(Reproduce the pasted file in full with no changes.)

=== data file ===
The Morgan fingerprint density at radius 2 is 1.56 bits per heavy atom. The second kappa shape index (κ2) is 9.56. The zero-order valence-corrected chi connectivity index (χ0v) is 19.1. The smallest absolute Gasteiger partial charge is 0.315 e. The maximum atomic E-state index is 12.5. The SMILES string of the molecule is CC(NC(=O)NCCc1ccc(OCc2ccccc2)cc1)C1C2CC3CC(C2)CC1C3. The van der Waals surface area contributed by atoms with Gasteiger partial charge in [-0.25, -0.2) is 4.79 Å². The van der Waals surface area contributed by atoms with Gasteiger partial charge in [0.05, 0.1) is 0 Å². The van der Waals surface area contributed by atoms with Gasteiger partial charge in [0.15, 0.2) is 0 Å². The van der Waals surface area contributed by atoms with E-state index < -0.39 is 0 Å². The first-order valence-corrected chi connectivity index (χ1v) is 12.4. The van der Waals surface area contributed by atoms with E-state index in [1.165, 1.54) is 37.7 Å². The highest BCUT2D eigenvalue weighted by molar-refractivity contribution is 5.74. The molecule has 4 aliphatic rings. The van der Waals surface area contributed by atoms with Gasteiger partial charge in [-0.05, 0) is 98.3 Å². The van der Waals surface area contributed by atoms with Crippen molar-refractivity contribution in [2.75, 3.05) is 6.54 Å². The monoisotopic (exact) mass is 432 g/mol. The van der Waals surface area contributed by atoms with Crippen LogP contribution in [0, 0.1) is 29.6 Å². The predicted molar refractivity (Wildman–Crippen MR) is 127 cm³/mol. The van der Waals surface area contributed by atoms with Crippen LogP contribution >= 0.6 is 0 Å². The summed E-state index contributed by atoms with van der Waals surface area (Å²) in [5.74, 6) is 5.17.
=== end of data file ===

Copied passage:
The Morgan fingerprint density at radius 2 is 1.56 bits per heavy atom. The second kappa shape index (κ2) is 9.56. The zero-order valence-corrected chi connectivity index (χ0v) is 19.1. The smallest absolute Gasteiger partial charge is 0.315 e. The maximum atomic E-state index is 12.5. The SMILES string of the molecule is CC(NC(=O)NCCc1ccc(OCc2ccccc2)cc1)C1C2CC3CC(C2)CC1C3. The van der Waals surface area contributed by atoms with Gasteiger partial charge in [-0.25, -0.2) is 4.79 Å². The van der Waals surface area contributed by atoms with Gasteiger partial charge in [0.05, 0.1) is 0 Å². The van der Waals surface area contributed by atoms with Gasteiger partial charge in [0.15, 0.2) is 0 Å². The van der Waals surface area contributed by atoms with E-state index < -0.39 is 0 Å². The first-order valence-corrected chi connectivity index (χ1v) is 12.4. The van der Waals surface area contributed by atoms with E-state index in [1.165, 1.54) is 37.7 Å². The highest BCUT2D eigenvalue weighted by molar-refractivity contribution is 5.74. The molecule has 4 aliphatic rings. The van der Waals surface area contributed by atoms with Gasteiger partial charge in [-0.05, 0) is 98.3 Å². The van der Waals surface area contributed by atoms with Crippen molar-refractivity contribution in [2.75, 3.05) is 6.54 Å². The monoisotopic (exact) mass is 432 g/mol. The van der Waals surface area contributed by atoms with Crippen LogP contribution in [0, 0.1) is 29.6 Å². The predicted molar refractivity (Wildman–Crippen MR) is 127 cm³/mol. The van der Waals surface area contributed by atoms with Crippen LogP contribution >= 0.6 is 0 Å². The summed E-state index contributed by atoms with van der Waals surface area (Å²) in [5.74, 6) is 5.17.